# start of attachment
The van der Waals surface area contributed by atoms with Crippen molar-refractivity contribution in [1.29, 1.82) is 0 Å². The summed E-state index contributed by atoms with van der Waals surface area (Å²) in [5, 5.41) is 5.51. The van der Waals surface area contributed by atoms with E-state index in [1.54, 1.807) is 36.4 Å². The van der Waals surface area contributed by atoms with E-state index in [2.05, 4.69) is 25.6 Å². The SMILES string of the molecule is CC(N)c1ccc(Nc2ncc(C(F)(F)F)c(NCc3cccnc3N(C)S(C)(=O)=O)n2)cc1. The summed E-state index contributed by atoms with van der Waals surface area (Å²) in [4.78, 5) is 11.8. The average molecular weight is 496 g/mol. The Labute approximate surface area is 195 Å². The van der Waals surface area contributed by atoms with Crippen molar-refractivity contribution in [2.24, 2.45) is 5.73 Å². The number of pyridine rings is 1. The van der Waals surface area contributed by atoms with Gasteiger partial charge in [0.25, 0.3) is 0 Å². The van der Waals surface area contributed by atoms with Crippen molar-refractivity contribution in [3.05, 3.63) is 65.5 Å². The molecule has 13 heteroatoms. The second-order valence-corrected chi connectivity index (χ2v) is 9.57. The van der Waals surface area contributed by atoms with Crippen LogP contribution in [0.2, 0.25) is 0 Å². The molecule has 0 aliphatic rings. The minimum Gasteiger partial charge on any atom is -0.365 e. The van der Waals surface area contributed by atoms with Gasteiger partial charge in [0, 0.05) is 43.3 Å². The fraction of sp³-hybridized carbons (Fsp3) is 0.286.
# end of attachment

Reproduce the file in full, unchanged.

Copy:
The van der Waals surface area contributed by atoms with Crippen molar-refractivity contribution in [1.29, 1.82) is 0 Å². The summed E-state index contributed by atoms with van der Waals surface area (Å²) in [5, 5.41) is 5.51. The van der Waals surface area contributed by atoms with E-state index in [1.54, 1.807) is 36.4 Å². The van der Waals surface area contributed by atoms with E-state index in [2.05, 4.69) is 25.6 Å². The SMILES string of the molecule is CC(N)c1ccc(Nc2ncc(C(F)(F)F)c(NCc3cccnc3N(C)S(C)(=O)=O)n2)cc1. The summed E-state index contributed by atoms with van der Waals surface area (Å²) in [4.78, 5) is 11.8. The average molecular weight is 496 g/mol. The Labute approximate surface area is 195 Å². The van der Waals surface area contributed by atoms with Crippen molar-refractivity contribution in [2.24, 2.45) is 5.73 Å². The number of pyridine rings is 1. The van der Waals surface area contributed by atoms with Gasteiger partial charge in [0.25, 0.3) is 0 Å². The van der Waals surface area contributed by atoms with Crippen molar-refractivity contribution in [3.05, 3.63) is 65.5 Å². The molecule has 13 heteroatoms. The second-order valence-corrected chi connectivity index (χ2v) is 9.57. The van der Waals surface area contributed by atoms with Crippen LogP contribution in [0.2, 0.25) is 0 Å². The molecule has 0 aliphatic rings. The minimum Gasteiger partial charge on any atom is -0.365 e. The van der Waals surface area contributed by atoms with Gasteiger partial charge in [0, 0.05) is 43.3 Å². The fraction of sp³-hybridized carbons (Fsp3) is 0.286.